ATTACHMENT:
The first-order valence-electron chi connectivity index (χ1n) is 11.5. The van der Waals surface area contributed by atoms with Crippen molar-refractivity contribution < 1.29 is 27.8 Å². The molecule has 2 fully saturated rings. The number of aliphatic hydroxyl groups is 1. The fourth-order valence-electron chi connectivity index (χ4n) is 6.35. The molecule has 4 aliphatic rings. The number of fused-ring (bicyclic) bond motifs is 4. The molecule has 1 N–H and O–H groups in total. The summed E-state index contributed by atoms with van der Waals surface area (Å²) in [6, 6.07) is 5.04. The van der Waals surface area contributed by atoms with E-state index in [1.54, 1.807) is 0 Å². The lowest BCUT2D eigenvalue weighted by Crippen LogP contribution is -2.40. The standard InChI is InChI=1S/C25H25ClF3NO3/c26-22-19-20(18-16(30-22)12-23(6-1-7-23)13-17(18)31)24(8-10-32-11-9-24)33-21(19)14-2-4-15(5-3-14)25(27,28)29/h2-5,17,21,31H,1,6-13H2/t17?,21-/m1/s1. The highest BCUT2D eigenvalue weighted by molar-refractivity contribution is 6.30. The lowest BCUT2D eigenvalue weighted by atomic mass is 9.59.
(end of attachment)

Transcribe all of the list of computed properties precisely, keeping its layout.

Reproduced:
The first-order valence-electron chi connectivity index (χ1n) is 11.5. The van der Waals surface area contributed by atoms with Crippen molar-refractivity contribution < 1.29 is 27.8 Å². The molecule has 2 fully saturated rings. The number of aliphatic hydroxyl groups is 1. The fourth-order valence-electron chi connectivity index (χ4n) is 6.35. The molecule has 4 aliphatic rings. The number of fused-ring (bicyclic) bond motifs is 4. The molecule has 1 N–H and O–H groups in total. The summed E-state index contributed by atoms with van der Waals surface area (Å²) in [6, 6.07) is 5.04. The van der Waals surface area contributed by atoms with E-state index in [1.54, 1.807) is 0 Å². The lowest BCUT2D eigenvalue weighted by Crippen LogP contribution is -2.40. The standard InChI is InChI=1S/C25H25ClF3NO3/c26-22-19-20(18-16(30-22)12-23(6-1-7-23)13-17(18)31)24(8-10-32-11-9-24)33-21(19)14-2-4-15(5-3-14)25(27,28)29/h2-5,17,21,31H,1,6-13H2/t17?,21-/m1/s1. The highest BCUT2D eigenvalue weighted by molar-refractivity contribution is 6.30. The lowest BCUT2D eigenvalue weighted by atomic mass is 9.59.